Thursday, 13 February 2003
Coupling a distributed hydrological model to regional climate model output: An evaluation of experiments for the Rhine basin in Europe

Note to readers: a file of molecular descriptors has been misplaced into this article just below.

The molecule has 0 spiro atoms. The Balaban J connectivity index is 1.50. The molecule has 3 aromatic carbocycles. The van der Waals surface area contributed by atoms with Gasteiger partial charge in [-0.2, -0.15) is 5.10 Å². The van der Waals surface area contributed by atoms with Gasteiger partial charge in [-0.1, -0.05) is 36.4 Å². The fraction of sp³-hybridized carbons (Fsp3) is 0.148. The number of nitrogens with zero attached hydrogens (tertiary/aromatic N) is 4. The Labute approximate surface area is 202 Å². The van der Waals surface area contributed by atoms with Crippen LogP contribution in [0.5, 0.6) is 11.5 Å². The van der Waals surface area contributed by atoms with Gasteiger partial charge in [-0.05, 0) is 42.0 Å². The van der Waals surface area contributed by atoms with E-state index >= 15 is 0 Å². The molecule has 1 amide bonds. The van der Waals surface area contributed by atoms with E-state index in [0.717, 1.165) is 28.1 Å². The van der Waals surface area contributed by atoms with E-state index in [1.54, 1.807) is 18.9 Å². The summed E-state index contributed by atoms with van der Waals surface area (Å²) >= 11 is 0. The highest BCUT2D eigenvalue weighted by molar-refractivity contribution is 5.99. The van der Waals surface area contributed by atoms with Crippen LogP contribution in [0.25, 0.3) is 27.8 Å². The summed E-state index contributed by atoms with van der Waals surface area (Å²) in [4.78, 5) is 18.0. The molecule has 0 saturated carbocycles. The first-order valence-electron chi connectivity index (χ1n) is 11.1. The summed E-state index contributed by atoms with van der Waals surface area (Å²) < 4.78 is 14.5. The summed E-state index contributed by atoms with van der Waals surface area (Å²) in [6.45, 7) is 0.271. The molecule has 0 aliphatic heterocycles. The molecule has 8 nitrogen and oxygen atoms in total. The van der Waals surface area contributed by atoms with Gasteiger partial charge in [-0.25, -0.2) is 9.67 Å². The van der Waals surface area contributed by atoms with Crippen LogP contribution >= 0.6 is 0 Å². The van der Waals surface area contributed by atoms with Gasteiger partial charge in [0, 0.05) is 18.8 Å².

Driving hydrologic runoff models with climate model output provides a promising tool for climate impact assessment studies. To this end, the scale gap between the climate model and the hydrologic model, which is usually of about one order of magnitude, has to be overcome. In this study, downscaling techniques are applied to the output of a perfect boundary regional climate model to drive a distributed hydrological model. The presentation includes a detailed validation of daily precipitation fields provided by the regional climate model, the downscaling techniques and the hydrologic simulations. Precipitation and runoff are analyzed with respect to their frequency distributions of daily values as well as their yearly cycle of monthly means. The regional climate model CHRM is used in a nested mode with horizontal resolutions of 56 km and 14 km. The boundary conditions are taken from the ECMWF reanalysis. The distributed runoff model (WaSiM) is used at a horizontal resolution of 1 km for the whole Rhine basin (gauge Cologne), covering more than 140'000 square-kilometers and including catchments with different topographical complexity. The coupling of the models is provided by a downscaling of the climate model fields (precipitation, temperature, radiation, humidity, and wind) to the resolution of the distributed runoff model. The simulations cover multiple years for CHRM with 56 km horizontal resolution and multiple winter seasons for CHRM with 14 km horizontal resolution. A detailed validation of the control simulation shows a good correspondence of the precipitation fields from the regional climate model with measured fields regarding the distribution of precipitation at the scale of the Rhine basin. Systematic errors are visible in the high resolution simulations at the scale of single subcatchements and include precipitation biases of up to 20% compared to the observed precipitation, an overestimation in the frequency of strong precipitation events exceeding about 15 mm/day, and an overestimation of precipitation by about 20% for altitudes between 1000 and 2000 meters above sea level. The errors in the climate simulation partly compensate in the hydrologic simulations and the simulated runoff shows good correspondence with observed runoff for the whole Rhine basin as well as for the bigger lowland sub-basins. Simulated runoff in the more complex Alpine sub-basins shows stronger disagreement with observations.